Before you decide which bank will have the privilege of holding onto your money, there are two things you should know:

1. An existing account with a particular bank doesn’t mean it’s in your best interest to go with that same bank in another country. International groups such as Citibank and HSBC have branches all over the world, but they usually won’t have any jurisdiction over your account in Australia or anywhere else. And since each country has its own set of regulations and economic conditions, the products and services on offer won’t be the same. Photo by 401K (Flickr).

For example, my existing relationship with HSBC in Australia counted for nothing when I opened a bank account with HSBC in Canada. I was treated like a brand new customer with no credit history, and the type of account I had in Australia didn’t exist. The only product I was eligible for was a savings account that would charge me a fee for every single transaction. I was told to come back in a few months when I had built up a bit of a credit history. So not only were the products and fees different to what I had in Australia, but the brand experience was unpleasantly new too.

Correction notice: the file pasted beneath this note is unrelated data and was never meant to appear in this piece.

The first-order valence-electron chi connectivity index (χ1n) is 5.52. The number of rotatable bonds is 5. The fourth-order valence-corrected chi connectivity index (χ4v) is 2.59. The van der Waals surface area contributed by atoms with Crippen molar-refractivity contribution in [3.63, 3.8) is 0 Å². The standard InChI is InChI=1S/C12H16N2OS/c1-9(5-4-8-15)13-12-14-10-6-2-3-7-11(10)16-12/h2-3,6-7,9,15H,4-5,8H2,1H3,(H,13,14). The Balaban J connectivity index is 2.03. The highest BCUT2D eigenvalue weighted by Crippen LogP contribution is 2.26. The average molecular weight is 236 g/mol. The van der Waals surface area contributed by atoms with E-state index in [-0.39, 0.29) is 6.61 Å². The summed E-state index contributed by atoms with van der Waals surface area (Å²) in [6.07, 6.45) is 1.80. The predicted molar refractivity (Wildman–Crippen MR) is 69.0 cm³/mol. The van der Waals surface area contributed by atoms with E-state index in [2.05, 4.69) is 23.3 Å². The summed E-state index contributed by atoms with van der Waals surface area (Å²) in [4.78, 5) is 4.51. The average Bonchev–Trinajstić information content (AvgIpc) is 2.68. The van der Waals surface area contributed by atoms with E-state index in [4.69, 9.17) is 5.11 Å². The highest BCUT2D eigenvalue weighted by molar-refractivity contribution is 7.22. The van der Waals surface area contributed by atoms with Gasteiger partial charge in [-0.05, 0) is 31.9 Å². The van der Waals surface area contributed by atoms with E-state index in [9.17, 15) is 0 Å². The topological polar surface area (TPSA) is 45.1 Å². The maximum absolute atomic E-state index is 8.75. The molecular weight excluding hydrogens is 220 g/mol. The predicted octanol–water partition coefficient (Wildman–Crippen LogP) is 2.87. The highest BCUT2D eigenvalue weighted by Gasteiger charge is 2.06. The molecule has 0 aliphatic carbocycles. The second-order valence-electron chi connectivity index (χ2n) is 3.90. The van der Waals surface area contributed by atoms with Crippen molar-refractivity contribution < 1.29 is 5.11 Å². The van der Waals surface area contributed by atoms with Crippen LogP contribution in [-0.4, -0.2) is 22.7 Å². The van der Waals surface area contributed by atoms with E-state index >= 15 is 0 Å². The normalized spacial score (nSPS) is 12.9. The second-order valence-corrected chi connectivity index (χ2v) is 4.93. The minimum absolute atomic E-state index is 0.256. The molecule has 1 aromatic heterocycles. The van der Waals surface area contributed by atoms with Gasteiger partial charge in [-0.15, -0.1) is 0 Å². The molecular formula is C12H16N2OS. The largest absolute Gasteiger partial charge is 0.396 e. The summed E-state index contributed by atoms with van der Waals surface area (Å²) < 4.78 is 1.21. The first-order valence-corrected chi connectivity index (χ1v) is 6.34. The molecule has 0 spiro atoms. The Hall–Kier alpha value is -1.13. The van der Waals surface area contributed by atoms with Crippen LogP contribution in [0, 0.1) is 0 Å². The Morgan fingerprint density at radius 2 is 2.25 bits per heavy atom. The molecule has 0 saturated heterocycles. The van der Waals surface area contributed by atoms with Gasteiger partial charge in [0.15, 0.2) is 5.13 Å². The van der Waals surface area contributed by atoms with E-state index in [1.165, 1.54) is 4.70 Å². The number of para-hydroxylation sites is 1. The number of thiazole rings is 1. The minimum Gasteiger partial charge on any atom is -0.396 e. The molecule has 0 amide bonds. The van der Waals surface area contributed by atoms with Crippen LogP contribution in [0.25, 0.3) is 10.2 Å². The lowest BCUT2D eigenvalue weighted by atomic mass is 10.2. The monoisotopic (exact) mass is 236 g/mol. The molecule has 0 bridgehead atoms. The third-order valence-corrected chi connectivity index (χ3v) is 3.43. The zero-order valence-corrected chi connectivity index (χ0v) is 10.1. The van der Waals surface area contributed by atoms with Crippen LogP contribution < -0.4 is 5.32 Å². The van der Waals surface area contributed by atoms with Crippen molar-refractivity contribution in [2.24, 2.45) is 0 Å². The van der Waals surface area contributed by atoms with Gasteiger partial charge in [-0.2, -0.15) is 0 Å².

2. Check the bank’s policy on international wire transfers. This is important if you’ll be moving funds between countries on a regular basis for things such as mortgage repayments, term deposits and other financial obligations you’re maintaining from overseas. The bigger banks may end up being better for this. Some banks will require you to physically go into a branch and fill out forms every time you want to transfer money to an overseas account, and most banks will charge you a ridiculous fee.

Fortunately, there are cheaper alternatives to wiring money overseas. Third-party services such as OzForex and XE act as a middleman of sorts between the sending and receiving bank accounts, but they usually have better exchange rates and lower fees than the banks. It’s a bit of a hassle getting set up — you’ll need to chase your bank for special codes — and it’s only really worth the effort if you’re moving money overseas on a regular basis.